“We have been benchmarked against molten salt at two potential customer sites and so far we have won hands down,” said Özdem. We had previously been told that molten salt could support electricity to heat and back to electricity at about 70% efficiency, by Özdem insists this is not the case, and especially not when you factor in the idea that it needs a constant energy supply to keep it molten.
The stones in question are volcanic rock, about half the size of a fist, and the trial discussed last week has sourced them from a quarry in Norway, and Özdem says there is another plentiful supply in southern Germany. “The cost of transporting the rocks was more than the cost of the rocks,” he said.
So surely then this is a weak business if it needs cheap components and no intellectual property is involved? “We have been working on this for 9 years, and during the course of our work we have filed 70 patents. What if you want to heat up just 30% of the rocks to 800 degrees? If you pass hot air over all of them, it will dissipate and they will reach around 300 degrees and you will have no heat. We have solved those types of problems and patented the results and we can deliver it 24/7 for 30 years.”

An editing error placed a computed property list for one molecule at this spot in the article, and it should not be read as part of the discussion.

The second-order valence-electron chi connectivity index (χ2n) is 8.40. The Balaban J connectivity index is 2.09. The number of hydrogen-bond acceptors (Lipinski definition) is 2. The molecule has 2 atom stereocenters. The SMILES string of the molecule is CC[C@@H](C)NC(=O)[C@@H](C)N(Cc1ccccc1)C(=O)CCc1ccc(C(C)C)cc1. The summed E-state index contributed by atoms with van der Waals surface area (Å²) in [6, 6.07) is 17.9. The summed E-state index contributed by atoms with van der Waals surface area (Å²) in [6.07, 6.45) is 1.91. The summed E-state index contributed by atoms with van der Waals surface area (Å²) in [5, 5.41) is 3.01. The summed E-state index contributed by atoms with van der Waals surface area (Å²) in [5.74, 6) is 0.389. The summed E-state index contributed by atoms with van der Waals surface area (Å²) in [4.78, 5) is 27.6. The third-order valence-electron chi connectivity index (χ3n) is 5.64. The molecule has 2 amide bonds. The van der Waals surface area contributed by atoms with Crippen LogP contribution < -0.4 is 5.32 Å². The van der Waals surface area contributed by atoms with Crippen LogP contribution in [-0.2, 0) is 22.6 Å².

Özdem talks about the pilot in Hamburg-Altenwerder which he says can store 130 MWh of energy for up to one week, and says this will gradually increase to more than 1 GWh and the heat retention is close to 98%.
He makes two arguments – that there are heat requirements that he can partner over, and that even if you get 45% of the original electricity back from say a wind farm, it is better than that farm being curtailed. He has one potential partner where 70% of its energy is being curtailed. It still collects subsidies, but that will not last forever. Instead that curtailed energy is converted into heat, and it is used by a couple of factories, one which makes concrete and it can now look for others, such as steel plants, and the textile industry – which use ready supplies of heat and this would cut down their electricity bills.